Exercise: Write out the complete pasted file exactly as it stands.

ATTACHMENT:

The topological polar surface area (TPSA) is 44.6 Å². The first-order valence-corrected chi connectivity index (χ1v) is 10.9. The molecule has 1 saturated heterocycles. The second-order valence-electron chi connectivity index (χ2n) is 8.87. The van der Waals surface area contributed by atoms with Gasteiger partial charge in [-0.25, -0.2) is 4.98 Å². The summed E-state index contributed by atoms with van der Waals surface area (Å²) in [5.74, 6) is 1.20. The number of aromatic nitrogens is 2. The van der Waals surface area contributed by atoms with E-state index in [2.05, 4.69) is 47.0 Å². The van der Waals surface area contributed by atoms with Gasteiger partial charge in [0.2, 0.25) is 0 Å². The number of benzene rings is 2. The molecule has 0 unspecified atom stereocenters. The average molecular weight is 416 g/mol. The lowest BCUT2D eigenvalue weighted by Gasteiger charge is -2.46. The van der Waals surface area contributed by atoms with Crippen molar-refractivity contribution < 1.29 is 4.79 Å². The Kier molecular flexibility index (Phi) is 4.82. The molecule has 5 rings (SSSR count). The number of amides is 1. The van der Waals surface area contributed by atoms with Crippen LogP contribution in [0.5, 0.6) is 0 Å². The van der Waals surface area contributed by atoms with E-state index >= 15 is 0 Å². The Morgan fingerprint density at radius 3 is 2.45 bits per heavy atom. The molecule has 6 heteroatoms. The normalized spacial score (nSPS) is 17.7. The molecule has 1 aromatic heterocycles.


The topological polar surface area (TPSA) is 44.6 Å². The first-order valence-corrected chi connectivity index (χ1v) is 10.9. The molecule has 1 saturated heterocycles. The second-order valence-electron chi connectivity index (χ2n) is 8.87. The van der Waals surface area contributed by atoms with Gasteiger partial charge in [-0.25, -0.2) is 4.98 Å². The summed E-state index contributed by atoms with van der Waals surface area (Å²) in [5.74, 6) is 1.20. The number of aromatic nitrogens is 2. The van der Waals surface area contributed by atoms with E-state index in [2.05, 4.69) is 47.0 Å². The van der Waals surface area contributed by atoms with Gasteiger partial charge in [0.2, 0.25) is 0 Å². The number of benzene rings is 2. The molecule has 0 unspecified atom stereocenters. The average molecular weight is 416 g/mol. The lowest BCUT2D eigenvalue weighted by Gasteiger charge is -2.46. The van der Waals surface area contributed by atoms with Crippen molar-refractivity contribution < 1.29 is 4.79 Å². The Kier molecular flexibility index (Phi) is 4.82. The molecule has 5 rings (SSSR count). The number of amides is 1. The van der Waals surface area contributed by atoms with Crippen LogP contribution in [0.5, 0.6) is 0 Å². The van der Waals surface area contributed by atoms with E-state index >= 15 is 0 Å². The Morgan fingerprint density at radius 3 is 2.45 bits per heavy atom. The molecule has 6 heteroatoms. The normalized spacial score (nSPS) is 17.7. The molecule has 1 aromatic heterocycles.